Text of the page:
He was "giving us lots of hugs," Allen says, "trying to kiss me a few times; he grabbed my butt a couple of times." The women were outnumbered by men, some of whom looked on, bemused, as the women tried to signal their distress.

One staple in just about every sexual assault prevention program is the video vignette. It's usually a play-acted scenario used to teach students what crosses the line.

Now, the videotape of GOP presidential nominee Donald Trump bragging about groping and kissing women is quickly becoming the classic real-life case study.

New allegations that he inappropriately touched and groped women are "vicious" as well as "totally, absolutely false," Donald Trump said Thursday at a campaign rally.

Trump made the comments at a planned rally in West Palm Beach, Fla., his first time speaking publicly since the New York Times and other publications reported assault allegations from various women.

He said the claims were thrown at him by "the Clinton machine," the New York Times and other news outlets.

Updated Dec. 6, 2017, at 11:35 a.m. ET.

For the first time, President Trump publicly addressed allegations against Alabama Republican Senate candidate Roy Moore on Tuesday. The president defended Moore, who is accused of making unwanted sexual advances toward teenage girls as young as 14 when he was in his 30s.

"Let me just tell you, Roy Moore denies it," Trump said. "That's all I can say. He denies it. And by the way, he totally denies it."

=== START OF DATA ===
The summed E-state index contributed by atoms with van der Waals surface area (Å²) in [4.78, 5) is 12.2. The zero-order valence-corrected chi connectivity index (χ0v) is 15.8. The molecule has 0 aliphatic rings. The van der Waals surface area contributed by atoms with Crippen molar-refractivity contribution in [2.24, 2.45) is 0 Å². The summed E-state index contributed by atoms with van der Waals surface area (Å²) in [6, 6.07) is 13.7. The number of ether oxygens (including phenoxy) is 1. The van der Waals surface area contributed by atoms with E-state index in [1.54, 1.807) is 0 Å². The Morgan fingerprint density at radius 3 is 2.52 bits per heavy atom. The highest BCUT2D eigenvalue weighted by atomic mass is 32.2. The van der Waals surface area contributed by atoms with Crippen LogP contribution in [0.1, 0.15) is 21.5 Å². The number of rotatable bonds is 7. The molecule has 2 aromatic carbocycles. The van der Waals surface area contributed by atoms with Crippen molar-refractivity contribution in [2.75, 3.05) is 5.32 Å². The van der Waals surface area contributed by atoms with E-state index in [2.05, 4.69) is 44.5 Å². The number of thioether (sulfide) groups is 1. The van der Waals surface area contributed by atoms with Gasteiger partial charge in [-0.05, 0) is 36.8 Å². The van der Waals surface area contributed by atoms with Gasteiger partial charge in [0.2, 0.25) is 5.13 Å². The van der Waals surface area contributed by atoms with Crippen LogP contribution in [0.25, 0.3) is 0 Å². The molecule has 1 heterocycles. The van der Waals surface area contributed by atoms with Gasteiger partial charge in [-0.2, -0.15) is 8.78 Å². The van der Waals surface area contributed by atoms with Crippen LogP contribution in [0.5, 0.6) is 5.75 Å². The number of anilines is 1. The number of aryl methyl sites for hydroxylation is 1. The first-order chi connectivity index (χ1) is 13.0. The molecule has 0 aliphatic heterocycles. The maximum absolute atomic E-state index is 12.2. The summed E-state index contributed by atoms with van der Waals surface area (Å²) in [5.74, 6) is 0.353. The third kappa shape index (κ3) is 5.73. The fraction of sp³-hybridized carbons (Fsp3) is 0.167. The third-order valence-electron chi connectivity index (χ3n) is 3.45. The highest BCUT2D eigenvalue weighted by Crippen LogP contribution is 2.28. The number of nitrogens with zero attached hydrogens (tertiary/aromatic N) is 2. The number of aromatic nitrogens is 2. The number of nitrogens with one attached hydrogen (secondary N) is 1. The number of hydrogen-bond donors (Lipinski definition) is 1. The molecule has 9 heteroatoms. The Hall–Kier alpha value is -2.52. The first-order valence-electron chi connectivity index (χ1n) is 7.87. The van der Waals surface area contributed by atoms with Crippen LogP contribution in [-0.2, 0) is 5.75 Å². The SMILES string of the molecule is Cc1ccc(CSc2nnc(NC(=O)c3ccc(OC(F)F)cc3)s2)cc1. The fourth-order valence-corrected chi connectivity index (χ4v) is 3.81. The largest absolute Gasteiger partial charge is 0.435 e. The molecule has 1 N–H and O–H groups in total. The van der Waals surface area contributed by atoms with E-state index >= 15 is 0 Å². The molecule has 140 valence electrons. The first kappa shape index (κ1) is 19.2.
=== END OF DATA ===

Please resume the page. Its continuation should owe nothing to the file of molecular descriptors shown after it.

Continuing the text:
On Friday, writer Kelly Oxford shared the story of the first time she was sexually assaulted. She was 12, she said, when a man on a city bus grabbed her genitals and smiled.

She used the same word that Republican candidate Donald Trump used in a recording where he talked about doing things to women.

"Women: tweet me your first assaults," Oxford said: "they aren't just stats."

Kim Malcolm talks with Capt. Deanna Nollette about the rise in sexual assault cases being reported to the Seattle Police Department. Reported cases are up 55 percent during the first nine months of 2016 compared to the same time period last year. Nollette supervises the Special Victims Unit at SPD.

Editor's Note: Names of sexual assault victims have been changed in this story, to protect their privacy.

Haley woke up early one morning in June 2014. She had been out with a few friends at a bar in Ashland, Ore., the night before, and she felt safest going home with them rather than walking home alone.

"It turns out," she said, "the creeper that I had to be afraid of was in my circle of friends."

Women and girls in Oregon are more likely to be survivors of sexual violence, and have the highest incidence of reported depression in the country, according to a report released Wednesday on the status of women in the state.

Trigger warnings, the heads-up that college professors give to students to let them know disturbing content is coming, have gotten a lot of attention as the school year has unfolded. When a University of Chicago dean wrote a letter to incoming freshmen this fall rejecting the idea of those warnings, it sparked a nationwide debate on the use of advisories in the classroom.

Kim Malcolm talks with Seattle Times reporter Joseph O'Sullivan about his investigation into how an incorrect sentencing form shaved off community supervision time for some sex offenders in  Washington. In 2010, officials discovered the error, but the problem wasn't fixed until last January.